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Funds Betting on Discount Retailers

This is one of the few industries that has benefited from the downturn.

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Amid the horrendous market downturn of recent months, one industry that has escaped most of the carnage is discount retailers. As the economy has steadily worsened, makers of big-ticket items such as cars have seen their sales fall shaply, while sales at discount retailers such as  Wal-Mart (WMT) and  Costco (COST) have mostly remained relatively solid, as consumers tighten their belts and "trade down" to buy cheaper things. These retailers haven't been totally immune to the effects of the weak economy, but they've held up much better than most industries. Of the 129 industries that Morningstar uses to classify stocks, discount stores has been the best performer so far in 2008, led by the double-digit gains of Wal-Mart.

You might think that funds with big stakes in this relatively robust industry would be doing well in the current environment, and to a certain extent that's true. The two funds with the largest percentage of their portfolio in the discount stores industry are Rydex Retailing (RYRIX), at 31.14%, and Fidelity Select Retailing (FSRPX), at 18.08%; both are near the top of their categories (mid-cap growth and large growth, respectively) for the year to date. In fact, of the 10 funds with the largest such stakes, seven are specialty funds focused on retail and/or consumer staples, and five of these rank in their category's top decile so far this year--the two previously mentioned plus Vanguard Consumer Staples Index (VCSAX), Fidelity Select Consumer Discretionary (FSCPX), and Fidelity Advisor Consumer Discretionary (FCNAX). The exceptions are ProFunds Consumer Services Ultra (CYPIX), a bottom-decile fund whose use of leverage has magnified its negative returns, and ICON Consumer Discretionary (ICCCX).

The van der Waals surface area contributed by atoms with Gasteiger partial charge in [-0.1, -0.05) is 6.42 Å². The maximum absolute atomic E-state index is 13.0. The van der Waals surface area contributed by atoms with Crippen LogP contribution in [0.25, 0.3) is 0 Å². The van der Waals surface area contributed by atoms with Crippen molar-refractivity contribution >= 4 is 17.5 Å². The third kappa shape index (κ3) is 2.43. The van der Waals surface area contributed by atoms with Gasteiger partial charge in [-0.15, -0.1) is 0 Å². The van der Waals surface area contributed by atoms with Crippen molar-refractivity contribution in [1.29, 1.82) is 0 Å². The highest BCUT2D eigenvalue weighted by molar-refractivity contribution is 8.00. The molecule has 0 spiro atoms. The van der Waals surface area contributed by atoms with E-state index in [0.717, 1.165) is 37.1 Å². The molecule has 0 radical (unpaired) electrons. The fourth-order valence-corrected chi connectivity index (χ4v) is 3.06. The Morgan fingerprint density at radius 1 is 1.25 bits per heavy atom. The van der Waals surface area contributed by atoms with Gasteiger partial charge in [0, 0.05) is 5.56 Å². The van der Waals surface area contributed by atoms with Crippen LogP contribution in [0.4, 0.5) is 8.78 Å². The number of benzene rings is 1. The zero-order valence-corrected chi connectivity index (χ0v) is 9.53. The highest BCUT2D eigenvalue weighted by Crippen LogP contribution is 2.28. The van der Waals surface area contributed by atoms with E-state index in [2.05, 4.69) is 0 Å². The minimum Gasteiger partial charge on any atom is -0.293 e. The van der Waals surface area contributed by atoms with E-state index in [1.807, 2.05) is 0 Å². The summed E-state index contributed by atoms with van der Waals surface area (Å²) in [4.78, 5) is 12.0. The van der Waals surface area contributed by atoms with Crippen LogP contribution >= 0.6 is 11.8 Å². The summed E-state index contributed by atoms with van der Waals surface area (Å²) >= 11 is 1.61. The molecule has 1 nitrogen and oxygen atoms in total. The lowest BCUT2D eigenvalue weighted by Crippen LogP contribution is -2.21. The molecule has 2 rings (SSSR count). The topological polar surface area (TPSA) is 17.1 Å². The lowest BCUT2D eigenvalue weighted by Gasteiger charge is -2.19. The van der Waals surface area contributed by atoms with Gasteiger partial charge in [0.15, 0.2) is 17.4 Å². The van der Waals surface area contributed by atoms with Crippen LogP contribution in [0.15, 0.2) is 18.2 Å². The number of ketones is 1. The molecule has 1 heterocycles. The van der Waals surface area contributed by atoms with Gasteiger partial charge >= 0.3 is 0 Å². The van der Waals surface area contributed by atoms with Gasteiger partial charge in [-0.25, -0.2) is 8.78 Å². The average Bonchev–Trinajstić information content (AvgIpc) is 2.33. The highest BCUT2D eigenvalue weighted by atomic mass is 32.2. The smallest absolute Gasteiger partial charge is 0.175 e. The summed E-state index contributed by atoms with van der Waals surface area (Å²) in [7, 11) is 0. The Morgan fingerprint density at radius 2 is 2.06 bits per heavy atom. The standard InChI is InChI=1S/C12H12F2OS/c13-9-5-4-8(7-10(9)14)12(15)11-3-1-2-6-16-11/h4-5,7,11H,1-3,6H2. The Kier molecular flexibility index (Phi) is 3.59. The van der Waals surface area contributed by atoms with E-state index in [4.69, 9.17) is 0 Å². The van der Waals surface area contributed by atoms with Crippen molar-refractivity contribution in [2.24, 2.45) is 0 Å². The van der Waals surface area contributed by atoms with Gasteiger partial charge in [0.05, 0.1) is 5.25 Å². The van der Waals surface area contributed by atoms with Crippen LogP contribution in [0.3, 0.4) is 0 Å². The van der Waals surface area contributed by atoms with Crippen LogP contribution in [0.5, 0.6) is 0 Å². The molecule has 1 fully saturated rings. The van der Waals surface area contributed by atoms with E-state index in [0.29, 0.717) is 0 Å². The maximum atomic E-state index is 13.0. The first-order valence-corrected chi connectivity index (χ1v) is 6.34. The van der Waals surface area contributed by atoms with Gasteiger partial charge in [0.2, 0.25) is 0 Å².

However, things are not quite so neat and tidy when we go beyond specialty funds. For one thing, several of the above are index funds dominated by Wal-Mart and other mega-cap retailers such as  Home Depot (HD) and  Lowe's (LOW), which have done far better than most retail stocks. (Wal-Mart, Home Depot, and Lowe's together account for more than 20% of Rydex Retailing's portfolio.) Several others focus more broadly on consumer stocks, a group that includes some hard-hit names but also relatively strong performers such as  McDonald's (MCD) and  DeVry (DV). Some diversified funds with big discount retailer stakes have stuck with such safe fare and avoided blowups, but quite a few have not.

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David Kathman does not own shares in any of the securities mentioned above. Find out about Morningstar’s editorial policies.